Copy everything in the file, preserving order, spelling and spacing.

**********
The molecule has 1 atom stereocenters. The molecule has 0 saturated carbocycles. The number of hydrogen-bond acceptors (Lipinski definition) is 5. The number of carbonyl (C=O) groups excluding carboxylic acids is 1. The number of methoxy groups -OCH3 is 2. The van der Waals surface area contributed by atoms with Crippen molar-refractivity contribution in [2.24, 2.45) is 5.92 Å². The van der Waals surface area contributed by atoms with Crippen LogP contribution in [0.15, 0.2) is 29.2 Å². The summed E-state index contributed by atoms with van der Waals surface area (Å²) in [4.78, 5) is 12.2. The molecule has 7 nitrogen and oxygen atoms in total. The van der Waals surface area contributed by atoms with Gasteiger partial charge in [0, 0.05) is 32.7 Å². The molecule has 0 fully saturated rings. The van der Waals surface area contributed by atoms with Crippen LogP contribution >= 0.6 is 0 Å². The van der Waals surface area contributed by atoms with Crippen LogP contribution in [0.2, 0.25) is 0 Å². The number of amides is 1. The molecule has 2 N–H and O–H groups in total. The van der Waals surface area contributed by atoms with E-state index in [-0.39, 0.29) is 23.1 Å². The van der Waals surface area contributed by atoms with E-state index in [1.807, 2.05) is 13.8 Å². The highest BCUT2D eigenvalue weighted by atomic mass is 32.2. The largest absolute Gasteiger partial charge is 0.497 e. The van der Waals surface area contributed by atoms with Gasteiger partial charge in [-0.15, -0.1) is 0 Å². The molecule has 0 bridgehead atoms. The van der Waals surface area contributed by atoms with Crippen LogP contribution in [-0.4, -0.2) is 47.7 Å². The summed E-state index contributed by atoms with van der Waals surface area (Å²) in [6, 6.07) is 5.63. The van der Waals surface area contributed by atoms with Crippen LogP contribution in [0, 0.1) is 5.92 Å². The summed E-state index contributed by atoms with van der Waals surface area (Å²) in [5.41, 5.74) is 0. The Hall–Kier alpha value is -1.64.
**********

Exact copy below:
The molecule has 1 atom stereocenters. The molecule has 0 saturated carbocycles. The number of hydrogen-bond acceptors (Lipinski definition) is 5. The number of carbonyl (C=O) groups excluding carboxylic acids is 1. The number of methoxy groups -OCH3 is 2. The van der Waals surface area contributed by atoms with Crippen molar-refractivity contribution in [2.24, 2.45) is 5.92 Å². The van der Waals surface area contributed by atoms with Crippen LogP contribution in [0.15, 0.2) is 29.2 Å². The summed E-state index contributed by atoms with van der Waals surface area (Å²) in [4.78, 5) is 12.2. The molecule has 7 nitrogen and oxygen atoms in total. The van der Waals surface area contributed by atoms with Gasteiger partial charge in [0, 0.05) is 32.7 Å². The molecule has 0 fully saturated rings. The van der Waals surface area contributed by atoms with Crippen LogP contribution >= 0.6 is 0 Å². The van der Waals surface area contributed by atoms with Crippen LogP contribution in [0.2, 0.25) is 0 Å². The number of amides is 1. The molecule has 2 N–H and O–H groups in total. The van der Waals surface area contributed by atoms with E-state index in [-0.39, 0.29) is 23.1 Å². The van der Waals surface area contributed by atoms with E-state index in [1.807, 2.05) is 13.8 Å². The highest BCUT2D eigenvalue weighted by atomic mass is 32.2. The largest absolute Gasteiger partial charge is 0.497 e. The van der Waals surface area contributed by atoms with Gasteiger partial charge in [-0.15, -0.1) is 0 Å². The molecule has 0 bridgehead atoms. The van der Waals surface area contributed by atoms with Crippen LogP contribution in [-0.4, -0.2) is 47.7 Å². The summed E-state index contributed by atoms with van der Waals surface area (Å²) in [6, 6.07) is 5.63. The van der Waals surface area contributed by atoms with Crippen LogP contribution in [0, 0.1) is 5.92 Å². The summed E-state index contributed by atoms with van der Waals surface area (Å²) in [5.41, 5.74) is 0. The Hall–Kier alpha value is -1.64.